Sunday, December 11, 2016
Today I went with my three of my Japanese friends to Kyoto to explore various shrines and appreciate the temporary fall leaves.
The first shrine we went to was a quaint little shrine called Kawai Shrine (河合神社/Kawai-Jinja). It sold a warm drink called Beauty Water (美人水/Bijinsui) that supposedly makes you more beautiful if you drink it. The ema (絵馬), small wooden plaques to write your wish and leave at the shrine, are all shaped like faces that you draw the details to the face onto. Most wishes I saw written on them were something along the line of “so that I become more beautiful.”
A short walk away, the second shrine we went to was called Shimogamo Shrine (下鴨神社/Shimogamo-Jinja), a shrine estimated to have been built between 3BCE-4CE, making the shrine itself over 2000 years old. There was a wedding that walked through the shrine as we were arriving, but they had left by the time we made it in the shrine itself.
The next place we went to, Ginkaku Temple (銀閣寺/Ginkaku-ji) was a 230 yen bus ride away. The temple itself, surrounded by mountains and a scenic little town, was absolutely gorgeous.
Another 230 yen bus ride away was the last shrine we visited that day, called Heian Shrine (平安神宮/Heian-Jingu). This is possibly the largest shrine I’ve been to with a large courtyard. Outside the shrine was definitely the largest torii gate I’ve seen, stretching over a main roadway.
After visiting Heian Shrine, we went to the neighboring Tsutaya, a book store, and looked at magazines and art books for a little bit before heading back home.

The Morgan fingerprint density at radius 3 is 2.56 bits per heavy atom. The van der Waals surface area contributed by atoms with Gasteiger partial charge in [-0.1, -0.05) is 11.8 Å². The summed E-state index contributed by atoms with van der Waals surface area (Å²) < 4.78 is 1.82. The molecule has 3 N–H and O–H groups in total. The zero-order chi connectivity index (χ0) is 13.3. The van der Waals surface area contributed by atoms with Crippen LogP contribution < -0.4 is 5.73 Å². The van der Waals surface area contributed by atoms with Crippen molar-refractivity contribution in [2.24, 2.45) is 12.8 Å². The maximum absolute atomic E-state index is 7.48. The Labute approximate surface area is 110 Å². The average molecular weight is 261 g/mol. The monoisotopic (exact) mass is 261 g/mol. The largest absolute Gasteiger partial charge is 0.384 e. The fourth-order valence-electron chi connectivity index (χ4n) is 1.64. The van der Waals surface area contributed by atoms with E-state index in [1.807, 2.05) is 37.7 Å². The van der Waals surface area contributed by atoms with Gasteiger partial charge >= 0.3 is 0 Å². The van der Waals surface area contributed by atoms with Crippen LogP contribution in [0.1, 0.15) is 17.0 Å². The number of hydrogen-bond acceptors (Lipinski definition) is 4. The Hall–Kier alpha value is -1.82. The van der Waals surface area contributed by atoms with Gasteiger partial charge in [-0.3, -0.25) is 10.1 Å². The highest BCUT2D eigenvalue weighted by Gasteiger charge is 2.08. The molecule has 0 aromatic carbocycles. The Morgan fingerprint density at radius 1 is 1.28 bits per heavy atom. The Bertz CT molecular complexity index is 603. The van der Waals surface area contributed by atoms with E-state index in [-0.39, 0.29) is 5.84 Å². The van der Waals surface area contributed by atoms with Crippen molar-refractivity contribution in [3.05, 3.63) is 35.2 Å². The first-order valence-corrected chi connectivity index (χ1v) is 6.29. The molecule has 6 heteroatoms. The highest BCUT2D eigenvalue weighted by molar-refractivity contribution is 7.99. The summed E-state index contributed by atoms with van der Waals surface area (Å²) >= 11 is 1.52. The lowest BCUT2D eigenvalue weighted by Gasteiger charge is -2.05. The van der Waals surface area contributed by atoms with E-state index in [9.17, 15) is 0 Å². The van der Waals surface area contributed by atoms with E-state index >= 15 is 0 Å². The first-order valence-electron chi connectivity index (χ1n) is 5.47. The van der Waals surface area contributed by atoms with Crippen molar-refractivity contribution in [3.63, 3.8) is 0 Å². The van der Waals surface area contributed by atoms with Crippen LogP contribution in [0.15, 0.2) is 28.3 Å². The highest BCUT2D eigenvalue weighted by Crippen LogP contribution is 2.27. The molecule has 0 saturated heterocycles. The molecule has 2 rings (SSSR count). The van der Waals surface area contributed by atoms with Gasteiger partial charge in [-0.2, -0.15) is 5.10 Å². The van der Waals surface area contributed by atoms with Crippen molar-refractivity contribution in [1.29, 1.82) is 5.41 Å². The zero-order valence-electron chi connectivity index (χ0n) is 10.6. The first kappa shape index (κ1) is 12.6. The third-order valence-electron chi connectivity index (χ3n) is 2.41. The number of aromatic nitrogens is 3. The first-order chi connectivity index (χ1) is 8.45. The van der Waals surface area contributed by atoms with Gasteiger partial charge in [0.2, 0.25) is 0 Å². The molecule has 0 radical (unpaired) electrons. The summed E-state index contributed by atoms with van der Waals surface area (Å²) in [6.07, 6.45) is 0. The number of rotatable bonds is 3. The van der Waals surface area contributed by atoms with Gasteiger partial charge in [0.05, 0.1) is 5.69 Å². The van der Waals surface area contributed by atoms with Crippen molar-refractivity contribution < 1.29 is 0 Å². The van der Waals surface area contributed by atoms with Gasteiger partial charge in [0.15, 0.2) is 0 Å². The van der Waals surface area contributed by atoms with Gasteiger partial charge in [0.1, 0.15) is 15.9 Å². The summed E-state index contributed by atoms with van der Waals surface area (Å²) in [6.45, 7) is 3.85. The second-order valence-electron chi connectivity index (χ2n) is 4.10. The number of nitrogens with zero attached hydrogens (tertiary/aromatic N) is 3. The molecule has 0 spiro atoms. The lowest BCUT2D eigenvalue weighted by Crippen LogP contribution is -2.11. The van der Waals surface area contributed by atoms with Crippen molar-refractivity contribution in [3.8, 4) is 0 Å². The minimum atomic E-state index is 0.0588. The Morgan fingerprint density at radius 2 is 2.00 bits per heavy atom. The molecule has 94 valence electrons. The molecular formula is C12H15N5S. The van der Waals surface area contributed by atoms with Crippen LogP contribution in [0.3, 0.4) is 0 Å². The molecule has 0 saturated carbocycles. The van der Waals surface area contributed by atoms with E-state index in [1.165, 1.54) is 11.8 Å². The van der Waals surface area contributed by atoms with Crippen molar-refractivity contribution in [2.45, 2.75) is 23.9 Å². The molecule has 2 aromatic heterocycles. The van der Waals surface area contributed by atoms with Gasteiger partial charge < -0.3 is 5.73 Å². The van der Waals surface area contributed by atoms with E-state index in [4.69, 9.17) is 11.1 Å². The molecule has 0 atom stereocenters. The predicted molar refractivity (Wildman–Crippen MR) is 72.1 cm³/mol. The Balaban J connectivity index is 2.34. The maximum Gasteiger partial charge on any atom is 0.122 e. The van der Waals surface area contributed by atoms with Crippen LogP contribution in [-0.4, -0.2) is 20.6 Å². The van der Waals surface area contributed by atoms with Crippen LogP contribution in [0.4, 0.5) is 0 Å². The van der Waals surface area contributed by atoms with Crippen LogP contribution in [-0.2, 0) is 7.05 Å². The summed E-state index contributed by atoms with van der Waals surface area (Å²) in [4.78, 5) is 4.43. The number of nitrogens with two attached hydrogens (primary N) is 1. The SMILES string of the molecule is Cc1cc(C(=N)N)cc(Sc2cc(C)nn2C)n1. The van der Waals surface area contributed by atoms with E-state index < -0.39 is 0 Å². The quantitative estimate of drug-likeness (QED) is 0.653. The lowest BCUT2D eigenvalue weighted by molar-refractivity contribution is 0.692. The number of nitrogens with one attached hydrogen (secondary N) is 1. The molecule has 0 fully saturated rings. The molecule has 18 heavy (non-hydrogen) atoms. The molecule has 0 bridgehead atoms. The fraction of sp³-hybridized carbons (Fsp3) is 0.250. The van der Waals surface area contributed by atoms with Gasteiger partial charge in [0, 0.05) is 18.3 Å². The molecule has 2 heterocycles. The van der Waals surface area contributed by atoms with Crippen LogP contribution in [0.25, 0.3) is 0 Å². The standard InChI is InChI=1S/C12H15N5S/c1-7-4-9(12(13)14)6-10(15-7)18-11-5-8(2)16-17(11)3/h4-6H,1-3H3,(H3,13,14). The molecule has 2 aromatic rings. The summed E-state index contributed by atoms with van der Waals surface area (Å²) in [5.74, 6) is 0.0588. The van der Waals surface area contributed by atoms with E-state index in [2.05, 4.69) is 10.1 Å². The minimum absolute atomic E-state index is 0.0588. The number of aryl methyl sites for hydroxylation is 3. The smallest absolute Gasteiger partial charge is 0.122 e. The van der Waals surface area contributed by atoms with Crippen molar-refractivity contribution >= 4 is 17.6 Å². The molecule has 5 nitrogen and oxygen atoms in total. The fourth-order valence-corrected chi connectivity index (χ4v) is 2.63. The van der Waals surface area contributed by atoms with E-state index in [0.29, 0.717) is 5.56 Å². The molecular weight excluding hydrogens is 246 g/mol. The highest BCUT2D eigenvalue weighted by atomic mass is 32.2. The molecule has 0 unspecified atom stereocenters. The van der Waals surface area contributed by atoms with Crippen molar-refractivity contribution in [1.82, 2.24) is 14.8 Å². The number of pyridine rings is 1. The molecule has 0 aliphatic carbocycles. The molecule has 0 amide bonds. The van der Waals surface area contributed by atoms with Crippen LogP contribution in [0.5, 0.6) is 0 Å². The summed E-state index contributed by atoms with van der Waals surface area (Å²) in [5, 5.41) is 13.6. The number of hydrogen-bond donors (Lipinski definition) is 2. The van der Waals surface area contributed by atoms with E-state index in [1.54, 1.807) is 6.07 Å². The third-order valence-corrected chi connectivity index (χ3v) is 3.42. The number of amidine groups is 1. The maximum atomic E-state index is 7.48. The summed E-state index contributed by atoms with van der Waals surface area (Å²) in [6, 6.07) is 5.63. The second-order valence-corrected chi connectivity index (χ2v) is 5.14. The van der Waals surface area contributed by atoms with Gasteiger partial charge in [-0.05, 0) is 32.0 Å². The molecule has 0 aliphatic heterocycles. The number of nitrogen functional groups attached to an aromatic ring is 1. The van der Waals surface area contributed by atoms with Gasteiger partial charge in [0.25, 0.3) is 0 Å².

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Today was strange for two reasons.
The first was that there are still fall leaves (and even some green trees still) outside despite it being almost halfway into December. Where I’m from in New England, fall usually lasts from mid-October to mid-November. It doesn’t feel like it’s almost Christmas when the majority of the trees still have colored leaves.
The second is that I didn’t use any English with my friends that day. I could have used it if there was a gap in my language ability since they’re all studying English. But, the fact that I felt comfortable enough to speak in Japanese all day really surprised me.
It had been a goal of mine before I got here: to be comfortable enough to speak Japanese and not rely on my English. It didn’t really hit me either that I was doing just that until one of my friends commented that I was speaking fluently and comfortably just like a native Japanese speaker.
It was strange, but definitely a delightful strange.